The gold price jumped to fresh near 7-year highs on Monday as worries about the spread of the coronavirus spurred investors to seek safe haven assets and global stock markets plummeted.
February gold futures, the most active contract with nearly 40m ounces traded on the day, was set to close above $1,580 an ounce on the Comex market in New York.
It would be the highest closing price since 9 April 2013 although on an intra-day basis gold briefly traded above $1,600 an ounce a fortnight ago when investors also sought less risky investments following the killing of an Iranian general in a US drone strike.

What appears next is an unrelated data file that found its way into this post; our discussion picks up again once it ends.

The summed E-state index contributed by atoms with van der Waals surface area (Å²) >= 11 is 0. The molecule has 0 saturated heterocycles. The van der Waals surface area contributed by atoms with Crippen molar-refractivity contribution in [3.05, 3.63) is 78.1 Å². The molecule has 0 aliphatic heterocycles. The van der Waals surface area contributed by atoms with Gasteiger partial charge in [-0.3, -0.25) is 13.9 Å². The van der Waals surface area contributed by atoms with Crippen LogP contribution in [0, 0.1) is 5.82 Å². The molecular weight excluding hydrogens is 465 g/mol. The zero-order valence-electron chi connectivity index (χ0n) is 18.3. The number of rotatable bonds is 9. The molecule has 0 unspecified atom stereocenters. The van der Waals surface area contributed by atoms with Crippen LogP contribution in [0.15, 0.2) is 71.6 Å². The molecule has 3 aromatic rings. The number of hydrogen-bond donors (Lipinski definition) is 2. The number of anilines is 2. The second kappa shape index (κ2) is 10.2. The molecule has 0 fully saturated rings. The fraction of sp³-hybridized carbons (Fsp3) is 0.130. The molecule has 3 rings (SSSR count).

Bloomberg reports as concerns about the impact of coronavirus mount, holdings in exchange-traded funds backed by physical gold climbed to within 25 tonnes of the record set in November.
Gold ETFs and similar products had $19.2 billion or 400 tonnes of net inflows in 2019 after holdings rebounded in December, according to World Gold Council data. In the fourth quarter, ETF holdings reached an all-time high of 2,900 tonnes.
The new strain of the coronavirus, which originated in Wuhan in central China, has infected almost 3,000 people and killed 82, prompting Beijing to extend new year holidays to February 2nd.
Even after today’s sharp correction in US equities on a historical basis, gold is still a cheap asset to own.
Today, you need just over two ounces to buy the market. The ratio of the gold price and the S&P index of the 500 largest stocks in the US was the same in September 2007 when an ounce of gold could be picked up for less than $600.
Click here for more on the relative value of gold and stocks.